Our research project looked at the publishing strategies and behaviours of academics in the humanities and social sciences. We found the pressures for quantity appear to have subsided (for some at least). However, there is now a greater push for quality, competitive grant funding and real-world impact.

While universities are still interested in quality publications, the changing funding rules mean universities that receive competitive funding get additional research funds through HERDC. This translates to greater pressure on academics to apply for and secure funding. Academic production appears to have shifted from publication as an outcome in itself to funding as the main measure of performance.

women weighs up books in one hand against piggybank in the other
Academics must now weigh up the expectation that they attract funding against other performance criteria.

Funding bodies, in turn, are increasingly looking to researchers to show their research has quantifiable, real-world impacts. And ideally they should publish in open access publications.

Read more:
2020 locked in shift to open access publishing, but Australia is lagging

Juggling publication quality and research impact

Academics are caught in the middle between the pressure to publish in quality outlets versus the need to demonstrate impact in the broader society. This creates a conundrum for academics in the humanities and social sciences in particular.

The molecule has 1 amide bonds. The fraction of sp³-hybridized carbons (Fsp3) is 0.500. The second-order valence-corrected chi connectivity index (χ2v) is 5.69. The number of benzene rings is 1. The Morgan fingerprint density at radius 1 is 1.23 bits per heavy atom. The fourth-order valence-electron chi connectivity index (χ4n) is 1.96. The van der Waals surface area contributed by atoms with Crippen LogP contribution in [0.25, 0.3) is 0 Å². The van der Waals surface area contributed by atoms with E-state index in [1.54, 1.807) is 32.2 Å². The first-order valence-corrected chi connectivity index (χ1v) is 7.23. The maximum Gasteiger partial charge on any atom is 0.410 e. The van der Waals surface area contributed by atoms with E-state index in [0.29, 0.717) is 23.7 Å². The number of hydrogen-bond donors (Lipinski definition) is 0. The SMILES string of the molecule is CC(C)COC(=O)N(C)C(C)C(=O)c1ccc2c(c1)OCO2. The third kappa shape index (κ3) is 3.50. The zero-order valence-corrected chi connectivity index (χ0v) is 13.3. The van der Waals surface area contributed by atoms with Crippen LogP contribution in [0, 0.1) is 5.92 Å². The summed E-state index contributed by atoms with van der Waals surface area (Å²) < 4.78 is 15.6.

A number of participants in our research described the ways in which their university’s performance evaluations are aligned to publishing practices in science, technology and medicine. Citation metrics are commonly used as a proxy for quality in these fields. Books are generally not available or poorly represented in citation databases.

Many respondents felt their institutions devalued book publishing in favour of journal articles and collaborative authorship.

The emphasis on international publication means some subject areas are rated higher than others. For example, academics in Australian studies told us they felt their institutions undervalued their work.

We also observed an increase in the number of journal ranking lists or recommended publisher lists, created internally by universities. These are intended to make “quality” explicit by identifying where academics are advised to publish.

However, these lists discourage academics from publishing with local, niche, emerging or open-access book publishers and journals. These outlets might actually be a better fit for their target audiences and so lead to greater impact.

Read more:
Who cares about university research? The answer depends on its impacts

Distorting the value of academic inquiry

The different expectations of various stakeholders mean academics receive conflicting advice about publishing strategically. Academics are encouraged to engage with the Australian context and communities. At the same time, they are told to produce research that prestigious international journals and publishers will accept.